World Shakespeare Festival Presents 37 Plays by the Bard in 37 Languages: Watch Them Online

I’ve seen Shake­speare per­formed all over the coun­try, from Cen­tral Park to Gold­en Gate Park, and in every kind of adap­ta­tion imag­in­able. By far, the most mem­o­rable per­for­mance for me was a Noh stag­ing of Oth­el­lo, in Japan­ese, with masks and haunt­ing cho­rus. I didn’t under­stand a word of it, but I spent the entire per­for­mance riv­et­ed by the cul­ture shock of watch­ing a play I knew so well trans­formed by a cul­tur­al vocab­u­lary I didn’t. While I’ve some­times bris­tled at best-sell­ing lit­er­ary crit­ic Harold Bloom’s seem­ing­ly banal claims about Shakespeare’s “uni­ver­sal genius,” I can­not deny that the Bard’s work seems to trans­late across time and space with­out a loss of its incred­i­ble pow­er and pathos.

Shake­speare-lovers in Lon­don this past spring were treat­ed to a sim­i­lar expe­ri­ence as mine, mag­ni­fied by 37. As part of the mas­sive World Shake­speare Fes­ti­val, the Globe to Globe project pre­sent­ed an unprece­dent­ed oppor­tu­ni­ty for the­ater­go­ers to see all 37 of Shakespeare’s plays per­formed in 37 dif­fer­ent lan­guages at the bard’s own the­ater, the Globe. The plays (watch them here) were staged by some of the world’s top the­ater direc­tors, with over six-hun­dred actors from “all nations” and attend­ed by “audi­ences from every cor­ner of our poly­glot com­mu­ni­ty.” In a time when var­i­ous parts of Europe strug­gle to come to terms with increas­ing­ly mul­ti­cul­tur­al demo­graph­ics, this fes­ti­val was an oppor­tu­ni­ty for a glob­al the­ater fel­low­ship of actors and audi­ences to come togeth­er in mutu­al appre­ci­a­tion and cama­raderie.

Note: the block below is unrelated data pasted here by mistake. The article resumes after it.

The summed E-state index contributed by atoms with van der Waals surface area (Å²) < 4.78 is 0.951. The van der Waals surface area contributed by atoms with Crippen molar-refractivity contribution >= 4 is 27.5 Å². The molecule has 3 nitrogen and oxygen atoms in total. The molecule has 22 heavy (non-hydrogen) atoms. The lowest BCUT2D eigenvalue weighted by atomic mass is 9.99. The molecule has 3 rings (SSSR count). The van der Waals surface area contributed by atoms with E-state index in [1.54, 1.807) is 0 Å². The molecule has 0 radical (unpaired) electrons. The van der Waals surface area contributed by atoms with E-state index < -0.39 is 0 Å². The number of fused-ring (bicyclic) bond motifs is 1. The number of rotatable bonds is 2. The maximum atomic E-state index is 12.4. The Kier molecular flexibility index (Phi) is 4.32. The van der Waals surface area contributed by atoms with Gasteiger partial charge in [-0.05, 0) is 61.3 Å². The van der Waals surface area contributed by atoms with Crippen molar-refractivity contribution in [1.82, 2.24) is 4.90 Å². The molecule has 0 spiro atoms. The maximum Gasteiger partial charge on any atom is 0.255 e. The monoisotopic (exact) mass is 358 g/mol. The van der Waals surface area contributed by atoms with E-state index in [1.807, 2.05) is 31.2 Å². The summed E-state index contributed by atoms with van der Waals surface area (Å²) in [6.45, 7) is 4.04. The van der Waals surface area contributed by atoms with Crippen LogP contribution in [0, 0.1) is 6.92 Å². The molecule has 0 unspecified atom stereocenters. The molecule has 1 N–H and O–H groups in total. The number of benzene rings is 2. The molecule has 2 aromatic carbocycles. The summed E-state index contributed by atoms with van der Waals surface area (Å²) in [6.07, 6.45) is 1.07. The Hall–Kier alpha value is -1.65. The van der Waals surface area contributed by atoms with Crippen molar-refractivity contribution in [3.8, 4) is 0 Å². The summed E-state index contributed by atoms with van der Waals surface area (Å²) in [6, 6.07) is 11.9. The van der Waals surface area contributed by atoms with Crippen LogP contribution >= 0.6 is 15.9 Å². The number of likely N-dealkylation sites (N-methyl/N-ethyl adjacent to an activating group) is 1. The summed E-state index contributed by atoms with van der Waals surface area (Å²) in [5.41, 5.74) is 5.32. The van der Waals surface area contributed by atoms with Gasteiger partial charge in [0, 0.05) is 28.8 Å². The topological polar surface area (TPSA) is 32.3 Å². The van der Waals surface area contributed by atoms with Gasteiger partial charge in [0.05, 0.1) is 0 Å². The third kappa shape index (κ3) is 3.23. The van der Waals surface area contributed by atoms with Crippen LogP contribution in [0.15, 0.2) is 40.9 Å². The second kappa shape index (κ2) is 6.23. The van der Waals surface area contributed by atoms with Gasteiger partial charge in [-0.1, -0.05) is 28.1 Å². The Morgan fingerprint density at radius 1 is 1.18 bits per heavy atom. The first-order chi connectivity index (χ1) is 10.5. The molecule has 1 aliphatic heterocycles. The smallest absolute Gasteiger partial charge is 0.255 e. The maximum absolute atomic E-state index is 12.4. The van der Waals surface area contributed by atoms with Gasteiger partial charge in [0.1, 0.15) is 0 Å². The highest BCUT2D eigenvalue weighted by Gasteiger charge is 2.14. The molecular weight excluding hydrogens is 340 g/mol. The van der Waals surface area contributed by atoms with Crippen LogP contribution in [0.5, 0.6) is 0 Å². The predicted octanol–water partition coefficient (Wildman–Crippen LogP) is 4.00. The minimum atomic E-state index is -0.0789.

The video above gives us a glimpse of sev­er­al cer­e­mo­ni­al, behind-the-scenes moments; before each per­for­mance, a mem­ber of the com­pa­ny sprin­kled alco­hol around the stage as an offer­ing to the god of the­ater and wine, Diony­sus. In a rapid mon­tage, we see a dozen dif­fer­ent actors from var­i­ous plays sprint, skip, dance, and slide across the front of the stage, joy­ful­ly pour­ing liba­tions. After­ward, anoth­er actor releas­es two bal­loons, one labeled The Globe, the oth­er with the company’s name. The pro­duc­tions, all avail­able to view online, are impres­sive not only for their lin­guis­tic range, but also for the range of cos­tum­ing and stage­craft on dis­play. Watch, for exam­ple, Troilus and Cres­si­da in Maori, with a fierce band of Maori war­riors stomp­ing across the stage. Or see The Mer­ry Wives of Wind­sor in Swahili by Nairobi’s Bit­ter Pill Com­pa­ny. To my delight, the Japan­ese pro­duc­tion of Coro­lianus by the Chiten com­pa­ny fea­tures actors in Noh masks. As an added bonus, the Globe to Globe site has audio of actors from the var­i­ous com­pa­nies dis­cussing their expe­ri­ences of the fes­ti­val in both their native lan­guages and in Eng­lish.

Relat­ed Con­tent:

12 Ani­mat­ed Plays by William Shake­speare: Mac­beth, Oth­el­lo and Oth­er Great Tales Brought to Life

Shakespeare’s Satir­i­cal Son­net 130, As Read By Stephen Fry

Impres­sion­ist Does Shake­speare in 25 Celebri­ty Voic­es

Josh Jones is a doc­tor­al can­di­date in Eng­lish at Ford­ham Uni­ver­si­ty and a co-founder and for­mer man­ag­ing edi­tor of Guer­ni­ca / A Mag­a­zine of Arts and Pol­i­tics.


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